The Befana festival of Piazza Navona

Italian Traditions has already touched upon the tradition of the Befana, the friendly witch who brings presents and sweets to Italian children on January 6th. Traditionally the day of the Catholic Epiphany however is also a family holiday on which adults enjoy the day out with the kids, and it is celebrated in various ways in the different regions and towns of Italy.

In the case of Rome, for example, the Befana has always been the day for visiting the fleeting Christmas market of Piazza Navona. For just a couple of days the majestic square fills up with wooden stalls selling all sorts of typical delicacies and toys, amidst the festive songs of merry-go-rounds and other colorful attractions. Or so it was until 2015. This year the Piazza Navona market was upturned by a veritable revolution – but some context is needed to understand what really happened. Fact is, the market had grown denser and denser for two decades, until the square was packed with over 120 official concessions and countless street peddlers. That would have not been a problem if the quality had remained the same that enchanted visitors from all the world over for centuries. Unfortunately however that was not the case. The concession stalls had slowly been bought and coopted by two families who ended up controlling over 90% of the market. As it often happens with Italy, this could only happen due to the proven influence of corrupted politicians and of organized crime. The effect was a steady drop in merchandise quality: gone were the traditional, artisanal treats and the handcrafted toys. In their place, overpriced supermarket-fare candy bars and knockoff Chinese toys that escaped safety certifications tested the patience of the public. The oft-mentioned symbol of Piazza Navona’s market decadence were the porchetta vendors: tasty but smelly sellers of roasted pig sandwiches that have nothing to do with Roman tradition.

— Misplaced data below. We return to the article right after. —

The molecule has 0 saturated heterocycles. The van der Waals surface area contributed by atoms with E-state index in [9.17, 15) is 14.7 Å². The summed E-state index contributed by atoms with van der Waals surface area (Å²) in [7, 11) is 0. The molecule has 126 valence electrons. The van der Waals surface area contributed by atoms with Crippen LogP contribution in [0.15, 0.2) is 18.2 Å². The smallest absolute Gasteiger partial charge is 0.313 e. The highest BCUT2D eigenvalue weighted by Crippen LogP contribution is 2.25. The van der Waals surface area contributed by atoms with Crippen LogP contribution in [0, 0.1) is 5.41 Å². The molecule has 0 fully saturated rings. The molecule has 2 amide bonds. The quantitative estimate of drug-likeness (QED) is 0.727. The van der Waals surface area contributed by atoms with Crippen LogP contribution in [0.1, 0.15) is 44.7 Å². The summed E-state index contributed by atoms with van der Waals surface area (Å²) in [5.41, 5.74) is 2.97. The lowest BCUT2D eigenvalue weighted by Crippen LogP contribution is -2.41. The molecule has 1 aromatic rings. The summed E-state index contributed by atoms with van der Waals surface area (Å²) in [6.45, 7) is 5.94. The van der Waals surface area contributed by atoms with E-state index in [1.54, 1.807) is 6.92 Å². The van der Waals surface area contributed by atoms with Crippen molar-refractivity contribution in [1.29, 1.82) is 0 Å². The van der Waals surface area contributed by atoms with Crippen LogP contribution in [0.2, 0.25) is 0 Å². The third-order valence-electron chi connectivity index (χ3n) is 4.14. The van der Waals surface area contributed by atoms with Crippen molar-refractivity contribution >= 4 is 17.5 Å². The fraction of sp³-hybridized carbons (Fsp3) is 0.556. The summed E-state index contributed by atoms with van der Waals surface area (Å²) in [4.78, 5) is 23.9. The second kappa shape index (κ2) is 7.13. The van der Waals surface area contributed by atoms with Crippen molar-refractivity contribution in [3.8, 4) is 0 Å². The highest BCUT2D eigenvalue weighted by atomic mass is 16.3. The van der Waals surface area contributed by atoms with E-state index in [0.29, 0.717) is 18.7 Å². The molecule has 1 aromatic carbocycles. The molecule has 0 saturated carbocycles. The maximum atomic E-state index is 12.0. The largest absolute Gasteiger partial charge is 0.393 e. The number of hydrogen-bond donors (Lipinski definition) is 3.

What happened with the 2015 edition was a mayoral decree to cut the number of stalls by half and to return to traditional merchandise. The vendors formed an unauthorized cartel and protested by not accepting their concession permits, and organizing an invasion of obnoxiously aggressive  street peddlers during market days to disrupt the event. The municipality’s answer was to quickly counter-organize a series of free street shows for kids and families with the collaboration of many charities. The result was pretty nice, with historical attractions, puppet shows, ancient games like tug-of-war and sack races, gospel concerts, horseback riding Mages and more. A very fine time all considered… but just not what people expected from the Piazza Navona Befana market. Insiders say that the conflict should now be resolved and that the 2016 edition will be back to its long-lost glory. Either case, a “new” tradition is in store for Rome.